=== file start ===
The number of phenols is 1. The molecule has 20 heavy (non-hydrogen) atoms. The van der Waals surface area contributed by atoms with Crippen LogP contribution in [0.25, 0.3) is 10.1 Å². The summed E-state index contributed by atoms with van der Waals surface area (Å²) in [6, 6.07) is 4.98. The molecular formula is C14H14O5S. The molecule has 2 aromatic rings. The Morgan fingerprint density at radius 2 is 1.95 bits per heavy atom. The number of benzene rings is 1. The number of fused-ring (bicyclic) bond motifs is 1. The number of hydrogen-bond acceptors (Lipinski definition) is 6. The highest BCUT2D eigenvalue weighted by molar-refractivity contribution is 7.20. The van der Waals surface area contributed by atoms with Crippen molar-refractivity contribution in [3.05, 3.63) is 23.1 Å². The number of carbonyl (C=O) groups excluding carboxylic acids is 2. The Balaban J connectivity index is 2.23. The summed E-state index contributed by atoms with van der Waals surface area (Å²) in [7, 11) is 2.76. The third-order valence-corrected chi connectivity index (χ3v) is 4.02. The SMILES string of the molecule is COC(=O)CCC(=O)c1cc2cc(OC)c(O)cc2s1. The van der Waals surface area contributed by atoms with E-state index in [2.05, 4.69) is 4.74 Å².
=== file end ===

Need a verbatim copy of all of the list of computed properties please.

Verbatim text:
The number of phenols is 1. The molecule has 20 heavy (non-hydrogen) atoms. The van der Waals surface area contributed by atoms with Crippen LogP contribution in [0.25, 0.3) is 10.1 Å². The summed E-state index contributed by atoms with van der Waals surface area (Å²) in [6, 6.07) is 4.98. The molecular formula is C14H14O5S. The molecule has 2 aromatic rings. The Morgan fingerprint density at radius 2 is 1.95 bits per heavy atom. The number of benzene rings is 1. The number of fused-ring (bicyclic) bond motifs is 1. The number of hydrogen-bond acceptors (Lipinski definition) is 6. The highest BCUT2D eigenvalue weighted by molar-refractivity contribution is 7.20. The van der Waals surface area contributed by atoms with Crippen molar-refractivity contribution in [3.05, 3.63) is 23.1 Å². The number of carbonyl (C=O) groups excluding carboxylic acids is 2. The Balaban J connectivity index is 2.23. The summed E-state index contributed by atoms with van der Waals surface area (Å²) in [7, 11) is 2.76. The third-order valence-corrected chi connectivity index (χ3v) is 4.02. The SMILES string of the molecule is COC(=O)CCC(=O)c1cc2cc(OC)c(O)cc2s1. The van der Waals surface area contributed by atoms with E-state index in [2.05, 4.69) is 4.74 Å².